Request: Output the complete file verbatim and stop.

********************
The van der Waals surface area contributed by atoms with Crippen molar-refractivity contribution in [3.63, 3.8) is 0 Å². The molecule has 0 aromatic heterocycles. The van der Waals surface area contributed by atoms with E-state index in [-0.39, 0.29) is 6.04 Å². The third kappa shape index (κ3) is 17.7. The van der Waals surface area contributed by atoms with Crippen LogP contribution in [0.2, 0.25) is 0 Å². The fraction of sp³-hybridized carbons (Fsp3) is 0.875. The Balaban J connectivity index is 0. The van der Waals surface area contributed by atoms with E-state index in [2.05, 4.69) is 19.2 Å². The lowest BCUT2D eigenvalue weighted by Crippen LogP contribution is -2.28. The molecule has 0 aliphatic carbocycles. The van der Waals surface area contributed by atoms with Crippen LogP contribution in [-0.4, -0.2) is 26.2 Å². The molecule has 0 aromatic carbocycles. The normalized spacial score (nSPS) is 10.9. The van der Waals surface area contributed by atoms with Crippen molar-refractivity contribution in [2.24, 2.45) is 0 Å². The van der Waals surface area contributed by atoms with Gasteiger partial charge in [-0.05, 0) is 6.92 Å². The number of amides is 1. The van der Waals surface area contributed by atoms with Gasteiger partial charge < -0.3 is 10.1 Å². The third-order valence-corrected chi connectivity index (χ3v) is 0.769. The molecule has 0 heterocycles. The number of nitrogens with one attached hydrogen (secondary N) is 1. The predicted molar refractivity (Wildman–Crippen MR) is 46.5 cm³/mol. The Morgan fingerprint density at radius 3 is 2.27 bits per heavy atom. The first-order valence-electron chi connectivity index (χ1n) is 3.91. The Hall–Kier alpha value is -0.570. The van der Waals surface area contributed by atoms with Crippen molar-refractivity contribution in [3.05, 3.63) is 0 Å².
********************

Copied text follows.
The van der Waals surface area contributed by atoms with Crippen molar-refractivity contribution in [3.63, 3.8) is 0 Å². The molecule has 0 aromatic heterocycles. The van der Waals surface area contributed by atoms with E-state index in [-0.39, 0.29) is 6.04 Å². The third kappa shape index (κ3) is 17.7. The van der Waals surface area contributed by atoms with Crippen LogP contribution in [0.2, 0.25) is 0 Å². The fraction of sp³-hybridized carbons (Fsp3) is 0.875. The Balaban J connectivity index is 0. The van der Waals surface area contributed by atoms with E-state index in [2.05, 4.69) is 19.2 Å². The lowest BCUT2D eigenvalue weighted by Crippen LogP contribution is -2.28. The molecule has 0 aliphatic carbocycles. The van der Waals surface area contributed by atoms with Crippen LogP contribution in [-0.4, -0.2) is 26.2 Å². The molecule has 0 aromatic carbocycles. The normalized spacial score (nSPS) is 10.9. The van der Waals surface area contributed by atoms with Crippen molar-refractivity contribution in [2.24, 2.45) is 0 Å². The van der Waals surface area contributed by atoms with Gasteiger partial charge in [-0.05, 0) is 6.92 Å². The number of amides is 1. The van der Waals surface area contributed by atoms with Gasteiger partial charge < -0.3 is 10.1 Å². The third-order valence-corrected chi connectivity index (χ3v) is 0.769. The molecule has 0 heterocycles. The number of nitrogens with one attached hydrogen (secondary N) is 1. The predicted molar refractivity (Wildman–Crippen MR) is 46.5 cm³/mol. The Morgan fingerprint density at radius 3 is 2.27 bits per heavy atom. The first-order valence-electron chi connectivity index (χ1n) is 3.91. The Hall–Kier alpha value is -0.570. The van der Waals surface area contributed by atoms with Crippen molar-refractivity contribution in [3.05, 3.63) is 0 Å².